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FBI say bus attack wasn't terrorism

MANCHESTER, Tennessee (CNN) -- Greyhound Lines resumed service Wednesday afternoon, about eight hours after an attacker slit a bus driver's throat, causing a crash that killed the assailant and five passengers.

The nation's largest bus company said it was assured by the FBI that the attack was an isolated incident, not an act of terrorism.

Greyhound resumed operations at 1 p.m. EDT, according to company President Craig Lentzsch.

The company said it is implementing new security measures, including a search of all carry-on bags.

Buses were pulled off the highways shortly after the crash, which took place around 4:15 a.m. CDT near this middle Tennessee city.

"Officials have assured me that they believe this tragic accident was the result of an isolated act by a single, deranged individual," Lentzsch said.

CNN Access: Doctor describes driver's ordeal  
Witness Carly Rinearson gives her account of the attack and bus crash (Courtesy WTVF)
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"Given that information, I then consulted with the union leadership of our company, and we have concluded that it is safe to resume service for our customers, and necessary to resume service for our country."

At a news conference later in the afternoon, FBI agent R. Joe Clark said the attack was not an act of terrorism.

"Our evidence leads us to believe at this time that this was an isolated incident," Clark said.

Clark identified the attacker as 29-year-old Damir Igric, a Croatian who entered the United States in March 1999 on a 30-day visa.

The agent said Damir got on the bus Tuesday in Chicago, Illinois, the bus' departure city. He remained on board through stops in Indianapolis, Indiana, Louisville, Kentucky, and Manchester, Tennessee.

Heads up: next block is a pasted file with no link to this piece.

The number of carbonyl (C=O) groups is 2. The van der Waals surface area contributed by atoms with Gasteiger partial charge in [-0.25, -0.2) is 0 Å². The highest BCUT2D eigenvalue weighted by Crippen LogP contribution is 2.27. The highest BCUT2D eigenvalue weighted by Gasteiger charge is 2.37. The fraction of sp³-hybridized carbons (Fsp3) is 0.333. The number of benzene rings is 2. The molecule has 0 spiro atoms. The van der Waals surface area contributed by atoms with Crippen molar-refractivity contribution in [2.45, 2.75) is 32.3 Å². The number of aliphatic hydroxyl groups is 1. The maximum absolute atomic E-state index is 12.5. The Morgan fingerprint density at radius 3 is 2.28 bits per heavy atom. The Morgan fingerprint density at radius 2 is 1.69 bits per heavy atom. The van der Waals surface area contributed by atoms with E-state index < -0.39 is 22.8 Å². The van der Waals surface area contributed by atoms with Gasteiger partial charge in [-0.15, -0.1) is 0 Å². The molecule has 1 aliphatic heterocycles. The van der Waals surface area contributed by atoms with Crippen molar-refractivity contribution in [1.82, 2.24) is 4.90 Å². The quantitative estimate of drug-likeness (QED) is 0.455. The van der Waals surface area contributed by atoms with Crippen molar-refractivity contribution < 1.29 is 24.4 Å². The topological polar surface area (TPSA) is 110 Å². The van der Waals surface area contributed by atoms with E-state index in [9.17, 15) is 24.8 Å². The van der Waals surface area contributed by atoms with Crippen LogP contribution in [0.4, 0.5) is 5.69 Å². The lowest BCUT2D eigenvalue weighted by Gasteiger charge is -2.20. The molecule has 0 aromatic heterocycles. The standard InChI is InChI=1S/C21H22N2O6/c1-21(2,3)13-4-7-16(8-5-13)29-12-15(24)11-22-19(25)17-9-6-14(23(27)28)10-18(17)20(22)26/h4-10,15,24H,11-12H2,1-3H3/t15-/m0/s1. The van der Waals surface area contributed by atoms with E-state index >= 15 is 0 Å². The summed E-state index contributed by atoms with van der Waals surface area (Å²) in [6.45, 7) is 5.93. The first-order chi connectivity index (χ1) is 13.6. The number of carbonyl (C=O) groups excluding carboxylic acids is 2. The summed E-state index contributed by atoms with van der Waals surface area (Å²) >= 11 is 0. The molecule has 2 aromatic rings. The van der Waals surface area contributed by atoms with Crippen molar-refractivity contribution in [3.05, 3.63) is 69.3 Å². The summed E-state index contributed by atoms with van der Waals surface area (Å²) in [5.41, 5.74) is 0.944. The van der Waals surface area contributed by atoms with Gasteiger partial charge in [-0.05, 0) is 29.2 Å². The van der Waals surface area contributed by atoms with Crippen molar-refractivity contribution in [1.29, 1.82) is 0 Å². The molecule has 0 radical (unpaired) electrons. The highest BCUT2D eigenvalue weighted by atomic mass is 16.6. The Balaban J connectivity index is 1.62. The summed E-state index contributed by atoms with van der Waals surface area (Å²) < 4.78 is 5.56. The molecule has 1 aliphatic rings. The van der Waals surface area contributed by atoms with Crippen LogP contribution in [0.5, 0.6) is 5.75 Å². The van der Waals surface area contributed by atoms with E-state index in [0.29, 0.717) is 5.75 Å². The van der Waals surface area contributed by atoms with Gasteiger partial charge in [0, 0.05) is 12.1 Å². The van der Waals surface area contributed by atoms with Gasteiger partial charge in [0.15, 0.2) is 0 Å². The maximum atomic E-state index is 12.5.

The bus' final destination was Orlando, Florida, with another intermediate stop in Atlanta, Georgia.

Clark said there were 41 people on the bus, including the driver and an associate driver.

The bus crashed after the attacker slit the driver's throat with "a razor or box cutter," then grabbed the steering wheel, sending the bus careening off Interstate 24 near Manchester, the driver reported.

Clark would not specify the weapon used, saying only that it was a "sharp instrument."

The crash occurred near the intersection of I-24 and state Highway 4, about halfway between Nashville and Chattanooga, police said.

Thirty-two people were injured, and taken to several hospitals.

The man who attacked the driver was among the dead, said Steve Deford, Coffee County 911 director. A spokesman for the Bureau of Alcohol, Tobacco and Firearms said an ATF agent at the scene reported the attacker had been thrown through the front window of the bus.

Officials brought in bomb-sniffing dogs to check the body for possible traces of explosives before moving it, the ATF spokesman said.

Federal officials said he was carrying a Croatian passport.

Dr. Ralph Bard, a surgeon at the Medical Center of Manchester who treated the bus driver, quoted the driver as saying the man who attacked him had asked several times about the route of the bus.

"The man came up this last time and cut his throat with what he described as either a razor or a box cutter, and then he actually grabbed the wheel and forced the bus across the median into the oncoming traffic," Bard said the driver told him.

The driver, a Greyhound veteran from Marietta, Georgia, told Bard that the man was "5-foot-10 or 5-foot-11 and 150 to 160 pounds." The attacker spoke with an accent, Bard said.

Bard said the driver never lost consciousness and was able to climb out of the wrecked bus and go for help. The driver was in good condition after surgery to treat the laceration on his neck, Bard said.

Carly Rinearson, a passenger on the bus, said in a phone call to CNN affiliate WTVF that a man kept asking if he could have her seat near the front of the bus. She said he appeared agitated and kept asking the time.

Rinearson said when she refused to give up her seat, "He just went up to the bus driver and like slit his throat."

Greyhound representative Kristin Parlsey said Greyhound had set up a number for families to call -- 800-884-2744.

Lentzsch said Greyhound would give a refund to passengers who did not want to travel Wednesday. He said the company would allow employees upset by the events to be excused from work. Amtrak offered to honor Greyhound tickets Wednesday, as space permitted.


• Greyhound Lines, Inc.
• Manchester, Tennessee

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